How website performance affects conversion rates

A website’s conversion rate is the percentage of users who take a desired action, and conversion rate is tied directly to how much revenue a website generates. Page speed has a huge impact on user behavior.

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What is a webpage’s conversion rate?

In web jargon, a user converts when they take the action that the designers of the webpage wanted them to take. For example, on an e-commerce page displaying baby strollers, a user converts when they decide to purchase a stroller and click on the ‘buy’ button. A user does not need to purchase something in order to convert, however, as a webpage can have a variety of purposes. Other examples of user conversions include filling out and submitting a contact form, answering survey questions, or even just clicking through to the next page on the website.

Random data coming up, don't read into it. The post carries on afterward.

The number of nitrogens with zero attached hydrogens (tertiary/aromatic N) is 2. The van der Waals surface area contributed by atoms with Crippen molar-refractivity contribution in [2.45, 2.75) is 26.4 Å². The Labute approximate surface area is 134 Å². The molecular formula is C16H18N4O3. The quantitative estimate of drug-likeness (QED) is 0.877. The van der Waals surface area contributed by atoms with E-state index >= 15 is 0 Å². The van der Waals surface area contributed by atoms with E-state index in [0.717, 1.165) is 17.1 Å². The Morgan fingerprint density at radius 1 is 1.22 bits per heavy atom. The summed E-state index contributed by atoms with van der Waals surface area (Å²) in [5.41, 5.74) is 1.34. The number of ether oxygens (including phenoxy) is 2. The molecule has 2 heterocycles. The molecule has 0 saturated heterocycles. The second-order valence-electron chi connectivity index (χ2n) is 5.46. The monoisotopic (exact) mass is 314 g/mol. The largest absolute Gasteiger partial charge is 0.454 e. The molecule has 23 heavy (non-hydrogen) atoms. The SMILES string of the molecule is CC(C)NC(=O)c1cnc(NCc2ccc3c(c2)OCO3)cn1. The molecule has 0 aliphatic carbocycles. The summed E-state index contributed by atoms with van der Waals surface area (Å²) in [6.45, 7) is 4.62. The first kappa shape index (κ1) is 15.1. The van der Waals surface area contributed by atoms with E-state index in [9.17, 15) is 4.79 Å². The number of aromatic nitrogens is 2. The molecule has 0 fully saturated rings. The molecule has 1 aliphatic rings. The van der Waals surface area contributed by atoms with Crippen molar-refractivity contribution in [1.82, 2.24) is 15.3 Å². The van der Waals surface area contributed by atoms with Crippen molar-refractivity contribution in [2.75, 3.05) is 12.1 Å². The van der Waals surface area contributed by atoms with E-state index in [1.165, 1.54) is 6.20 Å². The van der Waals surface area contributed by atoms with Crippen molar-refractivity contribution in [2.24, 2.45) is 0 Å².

The conversion rate is the percentage of total visitors to the webpage who convert. If 100 users visit the page advertising baby strollers, and 2 users actually click the ‘buy’ button, then the conversion rate is 2%. Conversion rate optimization (CRO) is the practice of pushing this figure as high as possible. Conversion rate optimization is an ongoing process, because unless a page’s conversion rate is 100%, which is highly unlikely, it can always be optimized further.

Conversion rate vs. page traffic

Conversion rate is a separate measurement from the total traffic, or number of visitors, to a page. If a page’s conversion rate declines, then the total number of users converting goes down even if page traffic remains exactly the same. Conversely, if a page’s traffic stays the same but the conversion rate increases, the total number of conversions will go up.